Michael Petrou: Why Trudeau is lost on the Middle East
Prime Minister Justin Trudeau has had almost two months since his election win to craft a sensible response to the question of why he’s withdrawing Canada’s CF-18s (and possibly other aircraft) from the combat mission against the so-called Islamic State. He hasn’t come up with one yet, and didn’t again Wednesday when asked by a member of the public at the Maclean’sTown Hall in Ottawa.
You almost want to sympathize with the guy, because his position—by its own logic—is shot through with contradictions.
Islamic State, he says, must be confronted, including militarily, and Canada must play a role in the fight against it. “The question that we have to ask ourselves, as a government and as a country,” he said during the Maclean’s Town Hall, “is how best can we help.”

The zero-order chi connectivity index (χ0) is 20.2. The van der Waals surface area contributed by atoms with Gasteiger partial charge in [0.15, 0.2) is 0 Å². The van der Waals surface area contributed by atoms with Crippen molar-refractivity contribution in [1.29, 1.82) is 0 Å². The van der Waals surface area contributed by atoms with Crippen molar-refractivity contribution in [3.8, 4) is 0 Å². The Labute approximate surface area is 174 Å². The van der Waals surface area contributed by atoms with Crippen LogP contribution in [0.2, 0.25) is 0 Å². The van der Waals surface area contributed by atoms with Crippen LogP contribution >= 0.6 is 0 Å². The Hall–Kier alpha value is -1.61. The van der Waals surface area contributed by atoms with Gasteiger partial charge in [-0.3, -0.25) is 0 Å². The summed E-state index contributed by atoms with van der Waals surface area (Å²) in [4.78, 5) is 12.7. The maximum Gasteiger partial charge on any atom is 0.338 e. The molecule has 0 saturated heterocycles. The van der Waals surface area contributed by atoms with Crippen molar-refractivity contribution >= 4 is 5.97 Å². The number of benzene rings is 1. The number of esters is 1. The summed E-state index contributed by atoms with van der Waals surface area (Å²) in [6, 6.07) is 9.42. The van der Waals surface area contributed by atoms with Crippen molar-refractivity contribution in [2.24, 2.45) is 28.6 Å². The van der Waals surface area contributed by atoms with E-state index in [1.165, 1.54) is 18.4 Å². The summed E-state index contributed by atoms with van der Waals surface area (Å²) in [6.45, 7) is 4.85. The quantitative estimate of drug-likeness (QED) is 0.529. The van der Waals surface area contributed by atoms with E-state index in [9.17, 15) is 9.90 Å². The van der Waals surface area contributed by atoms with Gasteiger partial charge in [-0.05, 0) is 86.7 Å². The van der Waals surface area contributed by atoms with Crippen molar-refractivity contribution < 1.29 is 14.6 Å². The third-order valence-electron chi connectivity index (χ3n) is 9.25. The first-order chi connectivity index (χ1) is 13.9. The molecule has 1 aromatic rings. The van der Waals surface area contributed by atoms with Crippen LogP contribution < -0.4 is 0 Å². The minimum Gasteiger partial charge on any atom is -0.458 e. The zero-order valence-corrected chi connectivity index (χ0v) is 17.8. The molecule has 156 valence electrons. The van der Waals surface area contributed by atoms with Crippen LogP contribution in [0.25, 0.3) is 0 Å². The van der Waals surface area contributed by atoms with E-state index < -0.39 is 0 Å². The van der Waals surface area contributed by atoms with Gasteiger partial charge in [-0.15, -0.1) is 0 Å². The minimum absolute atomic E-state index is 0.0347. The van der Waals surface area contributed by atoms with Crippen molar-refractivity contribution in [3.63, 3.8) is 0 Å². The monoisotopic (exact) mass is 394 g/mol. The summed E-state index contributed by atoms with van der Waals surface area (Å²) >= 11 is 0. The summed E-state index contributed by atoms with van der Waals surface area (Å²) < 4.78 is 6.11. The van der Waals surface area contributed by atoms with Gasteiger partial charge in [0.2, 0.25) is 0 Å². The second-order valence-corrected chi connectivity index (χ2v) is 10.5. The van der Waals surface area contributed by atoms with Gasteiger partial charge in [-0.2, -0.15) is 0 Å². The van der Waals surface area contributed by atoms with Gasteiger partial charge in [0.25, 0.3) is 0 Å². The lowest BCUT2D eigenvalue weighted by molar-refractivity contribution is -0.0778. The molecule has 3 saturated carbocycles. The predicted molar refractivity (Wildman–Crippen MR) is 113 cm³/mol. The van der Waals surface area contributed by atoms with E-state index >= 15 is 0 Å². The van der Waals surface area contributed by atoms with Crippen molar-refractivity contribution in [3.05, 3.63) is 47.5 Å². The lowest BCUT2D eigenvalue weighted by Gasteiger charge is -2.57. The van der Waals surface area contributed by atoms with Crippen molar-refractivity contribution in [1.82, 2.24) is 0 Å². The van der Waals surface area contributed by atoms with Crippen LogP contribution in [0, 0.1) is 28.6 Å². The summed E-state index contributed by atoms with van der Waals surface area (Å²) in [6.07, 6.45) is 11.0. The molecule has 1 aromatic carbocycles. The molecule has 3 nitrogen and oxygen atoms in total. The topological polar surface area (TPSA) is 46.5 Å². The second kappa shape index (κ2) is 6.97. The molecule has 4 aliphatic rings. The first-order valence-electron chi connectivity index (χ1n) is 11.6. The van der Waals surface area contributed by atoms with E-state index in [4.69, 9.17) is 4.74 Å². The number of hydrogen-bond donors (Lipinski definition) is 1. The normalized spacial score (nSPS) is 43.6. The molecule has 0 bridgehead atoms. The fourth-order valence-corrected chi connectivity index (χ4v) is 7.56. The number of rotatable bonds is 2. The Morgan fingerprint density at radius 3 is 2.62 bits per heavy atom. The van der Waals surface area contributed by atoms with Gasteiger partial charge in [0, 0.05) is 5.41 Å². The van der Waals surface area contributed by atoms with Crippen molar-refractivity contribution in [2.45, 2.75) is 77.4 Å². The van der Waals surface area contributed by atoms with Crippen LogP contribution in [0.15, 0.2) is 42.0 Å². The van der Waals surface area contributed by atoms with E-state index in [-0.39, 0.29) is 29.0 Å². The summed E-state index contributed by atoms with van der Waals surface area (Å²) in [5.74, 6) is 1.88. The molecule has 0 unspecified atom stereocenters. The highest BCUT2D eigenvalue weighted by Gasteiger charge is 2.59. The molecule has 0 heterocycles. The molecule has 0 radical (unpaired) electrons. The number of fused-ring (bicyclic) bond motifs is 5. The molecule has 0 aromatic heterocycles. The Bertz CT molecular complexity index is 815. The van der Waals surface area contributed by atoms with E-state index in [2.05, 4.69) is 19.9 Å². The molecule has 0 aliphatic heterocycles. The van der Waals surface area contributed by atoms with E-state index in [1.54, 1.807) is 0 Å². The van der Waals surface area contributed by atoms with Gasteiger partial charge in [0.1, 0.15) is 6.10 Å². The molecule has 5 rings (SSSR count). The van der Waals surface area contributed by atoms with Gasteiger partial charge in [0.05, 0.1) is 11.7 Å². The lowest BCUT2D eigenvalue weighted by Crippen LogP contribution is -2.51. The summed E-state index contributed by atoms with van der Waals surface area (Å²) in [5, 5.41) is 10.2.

Trudeau suggested that training local forces to take the fight to Islamic State is the answer. This is a skill, he said, that Canadian troops honed during 10 years in Afghanistan.
Fair enough, although training is hardly the only thing Canadians did over there. But there’s a strange implication here that Canada can’t do both: bomb Islamic State and train local forces. This, of course, is what Canada has been doing for more than a year. Trudeau added: “We know that Western armies engaged in combat is not necessarily the way to solve the challenges in the Middle East.”